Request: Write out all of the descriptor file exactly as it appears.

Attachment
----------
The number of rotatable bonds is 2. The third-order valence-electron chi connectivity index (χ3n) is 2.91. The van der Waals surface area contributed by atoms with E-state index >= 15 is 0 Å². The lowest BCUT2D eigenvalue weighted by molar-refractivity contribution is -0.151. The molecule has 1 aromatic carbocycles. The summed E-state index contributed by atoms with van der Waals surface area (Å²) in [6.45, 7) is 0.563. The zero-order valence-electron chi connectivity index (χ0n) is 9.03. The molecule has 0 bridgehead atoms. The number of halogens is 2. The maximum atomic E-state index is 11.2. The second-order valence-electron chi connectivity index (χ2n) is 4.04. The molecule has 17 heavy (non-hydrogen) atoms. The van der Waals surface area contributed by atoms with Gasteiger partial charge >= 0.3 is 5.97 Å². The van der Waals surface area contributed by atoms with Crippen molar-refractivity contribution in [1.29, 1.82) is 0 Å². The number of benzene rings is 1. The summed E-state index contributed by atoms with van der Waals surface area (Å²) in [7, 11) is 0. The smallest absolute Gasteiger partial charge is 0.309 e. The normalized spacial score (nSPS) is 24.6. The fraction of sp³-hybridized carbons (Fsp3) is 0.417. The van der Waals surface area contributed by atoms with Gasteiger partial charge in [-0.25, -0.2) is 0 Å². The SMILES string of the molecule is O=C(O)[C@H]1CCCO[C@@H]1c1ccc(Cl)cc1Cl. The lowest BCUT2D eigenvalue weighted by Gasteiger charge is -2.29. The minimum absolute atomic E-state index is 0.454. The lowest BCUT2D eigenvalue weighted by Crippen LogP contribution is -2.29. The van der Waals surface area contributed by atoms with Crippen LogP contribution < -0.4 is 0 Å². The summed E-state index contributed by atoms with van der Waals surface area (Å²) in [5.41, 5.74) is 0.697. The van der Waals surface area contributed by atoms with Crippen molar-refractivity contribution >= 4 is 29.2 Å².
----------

The number of rotatable bonds is 2. The third-order valence-electron chi connectivity index (χ3n) is 2.91. The van der Waals surface area contributed by atoms with E-state index >= 15 is 0 Å². The lowest BCUT2D eigenvalue weighted by molar-refractivity contribution is -0.151. The molecule has 1 aromatic carbocycles. The summed E-state index contributed by atoms with van der Waals surface area (Å²) in [6.45, 7) is 0.563. The zero-order valence-electron chi connectivity index (χ0n) is 9.03. The molecule has 0 bridgehead atoms. The number of halogens is 2. The maximum atomic E-state index is 11.2. The second-order valence-electron chi connectivity index (χ2n) is 4.04. The molecule has 17 heavy (non-hydrogen) atoms. The van der Waals surface area contributed by atoms with Gasteiger partial charge >= 0.3 is 5.97 Å². The van der Waals surface area contributed by atoms with Crippen molar-refractivity contribution in [1.29, 1.82) is 0 Å². The number of benzene rings is 1. The summed E-state index contributed by atoms with van der Waals surface area (Å²) in [7, 11) is 0. The smallest absolute Gasteiger partial charge is 0.309 e. The normalized spacial score (nSPS) is 24.6. The fraction of sp³-hybridized carbons (Fsp3) is 0.417. The van der Waals surface area contributed by atoms with Gasteiger partial charge in [-0.25, -0.2) is 0 Å². The SMILES string of the molecule is O=C(O)[C@H]1CCCO[C@@H]1c1ccc(Cl)cc1Cl. The lowest BCUT2D eigenvalue weighted by Gasteiger charge is -2.29. The minimum absolute atomic E-state index is 0.454. The lowest BCUT2D eigenvalue weighted by Crippen LogP contribution is -2.29. The van der Waals surface area contributed by atoms with Crippen LogP contribution < -0.4 is 0 Å². The summed E-state index contributed by atoms with van der Waals surface area (Å²) in [5.41, 5.74) is 0.697. The van der Waals surface area contributed by atoms with Crippen molar-refractivity contribution >= 4 is 29.2 Å².